|Figure 2. ORL and IL readings on an uncleaned connector.|
After cleaning the connectors, the loss reading dropped to 0.053 dB at 1310 nm, with a reflectance of -55.9 dB. The link ORL also dropped to 50.4 dB. Everything is back to normal (Figure 3).
|Figure 3. ORL and IL readings on a cleaned connector.|
If we apply these results to the data center example above, only three of these bad connections would have failed at 40G data rates and higher.
Figure 4 shows Connector 2 before and after cleaning. It is interesting to note that the contaminant here is not grease or oil from the technician’s fingers, but simply dust collected from the environment (e.g., drywall, concrete, skin particles, and sand). Therefore, even when a technician does not touch the connector endface, it can still be contaminated.
|Figure 4. Connector 2 before and after cleaning.|
Impact on OTN bit error rate tests
Another example involves erratic readings during 40G or 100G Optical Transport Network (OTN) bit error rate tests (BERTs). Dirty connectors reduce the signal-to-noise ratio (SNR) at the receiver, and most PIN receivers react the same way to noise: with a proportional increase in BER. Problems such as forward error correction (FEC), alarm indication signal (AIS), or backward defect indicator (BDI) may also occur and lead to the unnecessary troubleshooting of Tx and Rx equipment. This means sending a technician to the site to retest the link to obtain clear results. This can be a very time-consuming, especially when you consider that a BERT needs to be error-free for 24 hours.
Case in point, a major operator in America used pre-installed fibers to deploy a 40-Gbps system across three states in 2013. They were using the “clean and connect” method without any inspection. They had to perform three BERTs because errors were showing up after 14 hours of testing.
The lesson here is that paying attention to fiber inspection will save time and eliminate the need to perform additional BERTs.
Impact on ORL
Every system has a maximum ORL, and clean connectors are vital to it. One area where ORL can be extremely detrimental is in high-speed coherent transmission (40G and 100G transport). In most of these deployments, whether they are greenfield or brownfield, low loss amplification is required to optimize distance. This means deploying a mix of Erbium-doped fiber amplifiers (EDFA) and, more recently, Raman amplifiers.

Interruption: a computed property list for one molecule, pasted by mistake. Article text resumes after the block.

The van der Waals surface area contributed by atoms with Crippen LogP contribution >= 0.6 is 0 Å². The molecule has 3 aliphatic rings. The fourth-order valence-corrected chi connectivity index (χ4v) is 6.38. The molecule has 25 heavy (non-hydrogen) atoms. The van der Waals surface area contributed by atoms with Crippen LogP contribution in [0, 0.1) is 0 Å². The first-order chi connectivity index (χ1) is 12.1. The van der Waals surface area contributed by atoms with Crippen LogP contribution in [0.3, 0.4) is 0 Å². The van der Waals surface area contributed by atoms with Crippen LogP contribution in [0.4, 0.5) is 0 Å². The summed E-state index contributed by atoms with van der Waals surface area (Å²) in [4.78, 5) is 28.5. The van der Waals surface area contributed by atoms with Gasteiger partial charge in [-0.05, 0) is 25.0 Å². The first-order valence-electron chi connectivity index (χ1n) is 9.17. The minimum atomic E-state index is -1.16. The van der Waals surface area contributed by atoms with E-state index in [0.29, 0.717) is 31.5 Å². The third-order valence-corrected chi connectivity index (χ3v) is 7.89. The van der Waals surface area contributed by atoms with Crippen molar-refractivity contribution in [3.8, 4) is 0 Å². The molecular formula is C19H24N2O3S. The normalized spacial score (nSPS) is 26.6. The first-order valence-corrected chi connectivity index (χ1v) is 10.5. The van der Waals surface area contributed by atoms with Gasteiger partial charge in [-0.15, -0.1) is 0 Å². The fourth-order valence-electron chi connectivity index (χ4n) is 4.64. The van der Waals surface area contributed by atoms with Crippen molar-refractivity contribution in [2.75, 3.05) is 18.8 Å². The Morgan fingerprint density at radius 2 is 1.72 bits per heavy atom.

Raman is a low-noise amplification technique that uses the fiber itself as the amplifying media. It can easily be added to any existing infrastructure with little engineering. However, since the fiber is the amplifier, all light traveling within it will be amplified (i.e., both the signal and unwanted reflections). Reflections must therefore be kept to a minimum in every Raman-amplified system.
Getting the right result
To recap, false positives and the four examples above can be avoided by implementing the best troubleshooting and maintenance practices, which includes proper connector inspection and cleaning.
In today’s telecommunication environment, where opex is the name of the game, long, tedious, and ultimately misdirected troubleshooting efforts are unwelcome. Field technicians and engineers will waste precious time looking for issues at the fiber level (macrobends, splice points) or the transmission level (transmission and receiving cards) before checking the connectors. A fiber inspection probe that not only analyzes the connector endface image but auto-centers, auto-focuses, and freezes it will ensure the integrity and repeatability of inspection results.
By Francis Audet, Vincent Racine, and Gwennaël Amice
Francis Audet is advisor, CTO Office, Vincent Racine is product line manager, and Gwennaël Amice is senior application engineer at EXFO Inc.